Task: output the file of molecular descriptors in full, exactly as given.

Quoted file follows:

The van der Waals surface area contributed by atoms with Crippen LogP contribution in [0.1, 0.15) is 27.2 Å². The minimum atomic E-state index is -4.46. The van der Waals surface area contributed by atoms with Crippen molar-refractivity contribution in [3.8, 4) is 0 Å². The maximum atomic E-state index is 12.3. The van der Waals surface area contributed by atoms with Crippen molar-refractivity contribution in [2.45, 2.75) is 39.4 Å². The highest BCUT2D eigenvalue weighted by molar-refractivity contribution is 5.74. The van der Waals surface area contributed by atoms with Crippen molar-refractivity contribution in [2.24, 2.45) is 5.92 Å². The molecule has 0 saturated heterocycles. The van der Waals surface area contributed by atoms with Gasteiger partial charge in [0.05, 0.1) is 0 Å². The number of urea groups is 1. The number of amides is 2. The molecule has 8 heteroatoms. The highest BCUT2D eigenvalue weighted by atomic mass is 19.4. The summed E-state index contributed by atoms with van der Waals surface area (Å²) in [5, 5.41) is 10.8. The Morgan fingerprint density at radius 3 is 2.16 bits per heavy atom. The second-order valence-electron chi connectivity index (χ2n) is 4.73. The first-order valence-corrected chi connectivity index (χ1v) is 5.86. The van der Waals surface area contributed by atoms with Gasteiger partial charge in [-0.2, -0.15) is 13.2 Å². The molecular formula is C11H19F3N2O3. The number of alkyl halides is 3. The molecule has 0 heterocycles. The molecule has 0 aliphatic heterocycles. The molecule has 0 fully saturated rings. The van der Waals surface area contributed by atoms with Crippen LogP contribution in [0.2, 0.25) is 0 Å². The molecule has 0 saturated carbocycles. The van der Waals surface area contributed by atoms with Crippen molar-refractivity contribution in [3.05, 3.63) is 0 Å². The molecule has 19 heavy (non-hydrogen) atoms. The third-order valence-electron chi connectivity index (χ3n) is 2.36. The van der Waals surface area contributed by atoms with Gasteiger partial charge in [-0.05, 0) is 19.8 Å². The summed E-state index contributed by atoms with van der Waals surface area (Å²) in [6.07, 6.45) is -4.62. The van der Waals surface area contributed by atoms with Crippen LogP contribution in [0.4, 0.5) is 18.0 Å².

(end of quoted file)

The van der Waals surface area contributed by atoms with Crippen LogP contribution in [0.1, 0.15) is 27.2 Å². The minimum atomic E-state index is -4.46. The van der Waals surface area contributed by atoms with Crippen molar-refractivity contribution in [3.8, 4) is 0 Å². The maximum atomic E-state index is 12.3. The van der Waals surface area contributed by atoms with Crippen molar-refractivity contribution in [2.45, 2.75) is 39.4 Å². The highest BCUT2D eigenvalue weighted by molar-refractivity contribution is 5.74. The van der Waals surface area contributed by atoms with Crippen molar-refractivity contribution in [2.24, 2.45) is 5.92 Å². The molecule has 0 saturated heterocycles. The van der Waals surface area contributed by atoms with Gasteiger partial charge in [0.05, 0.1) is 0 Å². The number of urea groups is 1. The number of amides is 2. The molecule has 8 heteroatoms. The highest BCUT2D eigenvalue weighted by atomic mass is 19.4. The summed E-state index contributed by atoms with van der Waals surface area (Å²) in [5, 5.41) is 10.8. The Morgan fingerprint density at radius 3 is 2.16 bits per heavy atom. The second-order valence-electron chi connectivity index (χ2n) is 4.73. The first-order valence-corrected chi connectivity index (χ1v) is 5.86. The van der Waals surface area contributed by atoms with Gasteiger partial charge in [-0.2, -0.15) is 13.2 Å². The molecular formula is C11H19F3N2O3. The number of alkyl halides is 3. The molecule has 0 heterocycles. The molecule has 0 aliphatic heterocycles. The molecule has 0 fully saturated rings. The van der Waals surface area contributed by atoms with Crippen LogP contribution in [0.2, 0.25) is 0 Å². The molecule has 0 saturated carbocycles. The van der Waals surface area contributed by atoms with Crippen molar-refractivity contribution in [3.05, 3.63) is 0 Å². The molecule has 19 heavy (non-hydrogen) atoms. The third-order valence-electron chi connectivity index (χ3n) is 2.36. The van der Waals surface area contributed by atoms with Gasteiger partial charge in [-0.05, 0) is 19.8 Å². The summed E-state index contributed by atoms with van der Waals surface area (Å²) in [6.07, 6.45) is -4.62. The van der Waals surface area contributed by atoms with Crippen LogP contribution in [0.4, 0.5) is 18.0 Å².